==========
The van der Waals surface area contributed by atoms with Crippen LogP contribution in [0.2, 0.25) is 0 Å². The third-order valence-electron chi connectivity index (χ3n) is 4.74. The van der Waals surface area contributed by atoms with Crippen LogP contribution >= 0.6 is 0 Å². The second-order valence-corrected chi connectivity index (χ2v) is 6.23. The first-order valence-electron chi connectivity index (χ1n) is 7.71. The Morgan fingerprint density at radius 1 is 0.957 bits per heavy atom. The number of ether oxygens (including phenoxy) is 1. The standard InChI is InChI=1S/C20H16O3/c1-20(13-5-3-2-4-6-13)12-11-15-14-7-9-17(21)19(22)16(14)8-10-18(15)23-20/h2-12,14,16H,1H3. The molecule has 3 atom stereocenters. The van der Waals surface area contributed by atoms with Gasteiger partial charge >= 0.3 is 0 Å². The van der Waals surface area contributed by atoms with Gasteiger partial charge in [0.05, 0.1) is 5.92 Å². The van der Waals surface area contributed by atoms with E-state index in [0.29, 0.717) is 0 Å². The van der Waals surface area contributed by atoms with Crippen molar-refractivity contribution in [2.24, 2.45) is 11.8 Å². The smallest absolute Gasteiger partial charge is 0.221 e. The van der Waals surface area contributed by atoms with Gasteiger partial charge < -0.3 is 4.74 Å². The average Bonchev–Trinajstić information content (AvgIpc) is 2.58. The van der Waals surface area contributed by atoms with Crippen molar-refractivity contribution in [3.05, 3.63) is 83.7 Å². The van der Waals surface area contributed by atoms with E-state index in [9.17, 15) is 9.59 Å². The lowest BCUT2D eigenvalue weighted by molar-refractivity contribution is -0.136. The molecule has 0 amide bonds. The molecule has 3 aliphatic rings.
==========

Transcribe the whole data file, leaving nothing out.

The van der Waals surface area contributed by atoms with Crippen LogP contribution in [0.2, 0.25) is 0 Å². The third-order valence-electron chi connectivity index (χ3n) is 4.74. The van der Waals surface area contributed by atoms with Crippen LogP contribution >= 0.6 is 0 Å². The second-order valence-corrected chi connectivity index (χ2v) is 6.23. The first-order valence-electron chi connectivity index (χ1n) is 7.71. The Morgan fingerprint density at radius 1 is 0.957 bits per heavy atom. The number of ether oxygens (including phenoxy) is 1. The standard InChI is InChI=1S/C20H16O3/c1-20(13-5-3-2-4-6-13)12-11-15-14-7-9-17(21)19(22)16(14)8-10-18(15)23-20/h2-12,14,16H,1H3. The molecule has 3 atom stereocenters. The van der Waals surface area contributed by atoms with Gasteiger partial charge >= 0.3 is 0 Å². The van der Waals surface area contributed by atoms with Gasteiger partial charge in [0.05, 0.1) is 5.92 Å². The van der Waals surface area contributed by atoms with E-state index in [0.29, 0.717) is 0 Å². The van der Waals surface area contributed by atoms with Crippen molar-refractivity contribution in [2.24, 2.45) is 11.8 Å². The smallest absolute Gasteiger partial charge is 0.221 e. The van der Waals surface area contributed by atoms with Gasteiger partial charge < -0.3 is 4.74 Å². The average Bonchev–Trinajstić information content (AvgIpc) is 2.58. The van der Waals surface area contributed by atoms with Crippen molar-refractivity contribution in [3.05, 3.63) is 83.7 Å². The van der Waals surface area contributed by atoms with E-state index in [9.17, 15) is 9.59 Å². The lowest BCUT2D eigenvalue weighted by molar-refractivity contribution is -0.136. The molecule has 0 amide bonds. The molecule has 3 aliphatic rings.